Example 3 [3H] Win 35,428 Binding on DAT Receptor and DA Neurons

A compatible system was established to read out and quantify dopaminergic neurons. For this purpose, a competitive assay was developed based on radioligand [3H] Win 35,428 that is a ligand which binds specifically to dopaminergic transporter DAT. One of the ultimate goals of the binding assay is to confirm if it is possible to label DAT receptor and dopaminergic neurons differentiated from mouse embryonic stem cells (CGR8 line) by using radioligand [3H] Win 35,428.

[3H] Win 35,428 has been used on cells purified from central nervous system in vivo. For in vitro experiments, [3H] Win 35,428 was mainly used on membranes preparation but has never demonstrated in vitro on ESCderived cells.

To facilitate the demonstration of this proof of concept, the inventors decided (i) to validate the proof of concept on 6 well plates (easier), (ii) to adapt the binding, if the results are convincing to 96-well culture plates.

Cells were incubated on binding buffer containing 5 nM of the ligand at different time (30 to 60 minutes), with and without 10 μm of GBR 12909 hydrochloride. GBR 12909 hydrochloride (Sigma) is a specific antagonist of DAT receptor (Valchar et al. 1993), it binds to DAT receptor and inhibited [3H] Win 35,428. Radioactivity measured by liquid scintillation counter (WALLAC).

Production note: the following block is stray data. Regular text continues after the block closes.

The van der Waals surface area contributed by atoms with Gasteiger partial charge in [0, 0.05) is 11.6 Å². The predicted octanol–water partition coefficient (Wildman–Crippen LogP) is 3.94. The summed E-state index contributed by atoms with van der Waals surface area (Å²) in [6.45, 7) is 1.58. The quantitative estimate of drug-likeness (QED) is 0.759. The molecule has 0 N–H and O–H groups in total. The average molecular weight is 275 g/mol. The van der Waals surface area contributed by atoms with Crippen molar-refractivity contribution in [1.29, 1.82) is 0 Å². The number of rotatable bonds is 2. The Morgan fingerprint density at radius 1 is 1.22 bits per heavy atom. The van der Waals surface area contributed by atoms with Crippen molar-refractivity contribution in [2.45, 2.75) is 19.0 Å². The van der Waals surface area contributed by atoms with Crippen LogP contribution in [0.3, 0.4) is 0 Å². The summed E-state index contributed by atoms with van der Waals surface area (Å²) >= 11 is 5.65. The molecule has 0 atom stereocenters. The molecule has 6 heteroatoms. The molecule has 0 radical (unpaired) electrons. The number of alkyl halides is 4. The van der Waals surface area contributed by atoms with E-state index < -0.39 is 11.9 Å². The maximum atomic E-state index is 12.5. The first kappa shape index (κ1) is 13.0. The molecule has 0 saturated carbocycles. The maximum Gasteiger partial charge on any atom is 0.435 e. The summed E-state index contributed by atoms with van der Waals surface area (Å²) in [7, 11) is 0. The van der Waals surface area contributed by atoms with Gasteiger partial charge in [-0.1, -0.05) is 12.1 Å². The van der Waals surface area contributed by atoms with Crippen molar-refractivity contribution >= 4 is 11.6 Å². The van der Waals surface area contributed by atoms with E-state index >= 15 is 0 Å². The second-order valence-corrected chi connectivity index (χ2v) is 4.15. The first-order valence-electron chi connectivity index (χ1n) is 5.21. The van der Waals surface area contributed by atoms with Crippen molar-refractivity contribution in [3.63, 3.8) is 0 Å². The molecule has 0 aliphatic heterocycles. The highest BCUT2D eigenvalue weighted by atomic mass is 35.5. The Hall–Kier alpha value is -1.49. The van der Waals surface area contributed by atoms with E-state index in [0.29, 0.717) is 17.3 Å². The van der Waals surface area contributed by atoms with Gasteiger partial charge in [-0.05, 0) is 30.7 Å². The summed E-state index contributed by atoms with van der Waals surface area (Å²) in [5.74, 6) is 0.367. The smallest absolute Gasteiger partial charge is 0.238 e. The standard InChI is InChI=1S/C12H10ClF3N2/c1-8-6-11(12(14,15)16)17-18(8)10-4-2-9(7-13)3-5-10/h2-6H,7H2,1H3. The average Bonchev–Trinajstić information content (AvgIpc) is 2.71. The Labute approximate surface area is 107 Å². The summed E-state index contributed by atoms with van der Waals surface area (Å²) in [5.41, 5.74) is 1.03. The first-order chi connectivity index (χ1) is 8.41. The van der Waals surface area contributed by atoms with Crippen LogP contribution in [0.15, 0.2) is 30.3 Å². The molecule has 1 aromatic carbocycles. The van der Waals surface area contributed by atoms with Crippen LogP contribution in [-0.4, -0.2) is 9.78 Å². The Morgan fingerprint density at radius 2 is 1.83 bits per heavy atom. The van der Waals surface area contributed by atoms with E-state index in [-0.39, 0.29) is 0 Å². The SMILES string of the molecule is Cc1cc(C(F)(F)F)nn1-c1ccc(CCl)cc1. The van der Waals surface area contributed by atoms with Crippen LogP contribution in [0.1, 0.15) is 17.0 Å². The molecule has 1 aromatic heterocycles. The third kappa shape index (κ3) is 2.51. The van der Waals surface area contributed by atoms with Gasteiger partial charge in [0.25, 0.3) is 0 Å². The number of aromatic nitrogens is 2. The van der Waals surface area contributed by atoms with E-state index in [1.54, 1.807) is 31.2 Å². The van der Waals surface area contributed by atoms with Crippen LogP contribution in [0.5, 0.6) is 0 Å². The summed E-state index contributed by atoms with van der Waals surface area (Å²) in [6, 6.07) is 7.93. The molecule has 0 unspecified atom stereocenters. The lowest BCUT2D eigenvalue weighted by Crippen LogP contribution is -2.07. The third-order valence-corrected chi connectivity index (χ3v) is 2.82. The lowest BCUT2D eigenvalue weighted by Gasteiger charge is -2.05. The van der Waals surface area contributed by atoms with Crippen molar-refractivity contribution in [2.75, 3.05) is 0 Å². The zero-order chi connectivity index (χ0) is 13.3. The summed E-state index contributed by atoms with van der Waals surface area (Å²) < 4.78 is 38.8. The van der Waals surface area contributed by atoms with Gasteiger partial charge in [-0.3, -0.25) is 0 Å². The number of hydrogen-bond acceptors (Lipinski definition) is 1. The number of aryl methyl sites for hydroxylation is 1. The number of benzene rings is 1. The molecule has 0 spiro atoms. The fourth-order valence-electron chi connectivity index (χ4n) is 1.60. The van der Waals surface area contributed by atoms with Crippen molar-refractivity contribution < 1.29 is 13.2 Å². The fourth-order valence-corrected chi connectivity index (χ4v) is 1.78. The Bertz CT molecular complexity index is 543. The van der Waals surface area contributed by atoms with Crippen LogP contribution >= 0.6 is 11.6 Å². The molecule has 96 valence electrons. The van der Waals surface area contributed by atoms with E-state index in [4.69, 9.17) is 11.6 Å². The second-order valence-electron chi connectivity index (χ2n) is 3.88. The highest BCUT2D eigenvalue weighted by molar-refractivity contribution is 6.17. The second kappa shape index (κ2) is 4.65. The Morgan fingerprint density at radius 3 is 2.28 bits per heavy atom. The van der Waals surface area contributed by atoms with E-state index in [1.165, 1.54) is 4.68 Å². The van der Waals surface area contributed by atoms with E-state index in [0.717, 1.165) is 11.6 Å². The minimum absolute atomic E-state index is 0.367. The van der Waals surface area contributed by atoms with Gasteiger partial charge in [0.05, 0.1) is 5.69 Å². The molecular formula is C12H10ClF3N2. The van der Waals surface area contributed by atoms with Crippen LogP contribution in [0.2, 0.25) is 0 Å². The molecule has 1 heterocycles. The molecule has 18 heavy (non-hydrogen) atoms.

Quantitative analysis of radioactivity showed that cells incubated with [3H] Win 35,428 alone give rise to a signal. A non-specific binding was observed in cells which were incubated with GBR 12909 hydrochloride and it's conformed to 50% of the total binding of [3H] Win 35,428.

To adapt [3H] Win 35,428 binding to DAT receptor and DA-neurons in 96-well plate, cells were plated at the density of 60 cells/well.

The differentiation of mouse embryonic stem cells (CGR8 line) has been described above. After 16 days of differentiations, cells were incubated with [3H] Win35, 428 for 1 hour and then washed by binding buffer for 1 minute, following by direct counting using liquid scintillation counter (WALLAC).

A signal was confirmed in cells incubated with 5 nM of ligand [3H] Win35, 428 alone and the signal degreased for cells incubated with 10 μm of GBR 12909 hydrochloride, especially at 60 minutes.